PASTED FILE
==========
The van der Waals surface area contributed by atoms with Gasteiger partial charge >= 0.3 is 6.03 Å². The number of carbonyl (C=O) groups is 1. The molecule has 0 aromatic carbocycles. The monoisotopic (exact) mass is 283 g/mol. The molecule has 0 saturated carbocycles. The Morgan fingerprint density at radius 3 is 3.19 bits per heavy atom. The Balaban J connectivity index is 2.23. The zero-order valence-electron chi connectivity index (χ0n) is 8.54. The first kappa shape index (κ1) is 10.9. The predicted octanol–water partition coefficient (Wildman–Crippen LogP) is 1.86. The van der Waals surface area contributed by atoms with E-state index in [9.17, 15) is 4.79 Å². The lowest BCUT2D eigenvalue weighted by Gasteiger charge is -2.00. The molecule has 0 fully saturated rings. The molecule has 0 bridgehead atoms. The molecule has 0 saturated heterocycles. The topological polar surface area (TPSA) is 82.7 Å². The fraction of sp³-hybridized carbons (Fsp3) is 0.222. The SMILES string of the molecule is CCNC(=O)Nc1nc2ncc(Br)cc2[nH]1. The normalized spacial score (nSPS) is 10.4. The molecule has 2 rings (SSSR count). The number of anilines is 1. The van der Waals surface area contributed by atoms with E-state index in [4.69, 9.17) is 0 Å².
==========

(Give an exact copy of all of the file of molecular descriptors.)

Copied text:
The van der Waals surface area contributed by atoms with Gasteiger partial charge >= 0.3 is 6.03 Å². The number of carbonyl (C=O) groups is 1. The molecule has 0 aromatic carbocycles. The monoisotopic (exact) mass is 283 g/mol. The molecule has 0 saturated carbocycles. The Morgan fingerprint density at radius 3 is 3.19 bits per heavy atom. The Balaban J connectivity index is 2.23. The zero-order valence-electron chi connectivity index (χ0n) is 8.54. The first kappa shape index (κ1) is 10.9. The predicted octanol–water partition coefficient (Wildman–Crippen LogP) is 1.86. The van der Waals surface area contributed by atoms with E-state index in [9.17, 15) is 4.79 Å². The lowest BCUT2D eigenvalue weighted by Gasteiger charge is -2.00. The molecule has 0 fully saturated rings. The molecule has 0 bridgehead atoms. The molecule has 0 saturated heterocycles. The topological polar surface area (TPSA) is 82.7 Å². The fraction of sp³-hybridized carbons (Fsp3) is 0.222. The SMILES string of the molecule is CCNC(=O)Nc1nc2ncc(Br)cc2[nH]1. The normalized spacial score (nSPS) is 10.4. The molecule has 2 rings (SSSR count). The number of anilines is 1. The van der Waals surface area contributed by atoms with E-state index in [4.69, 9.17) is 0 Å².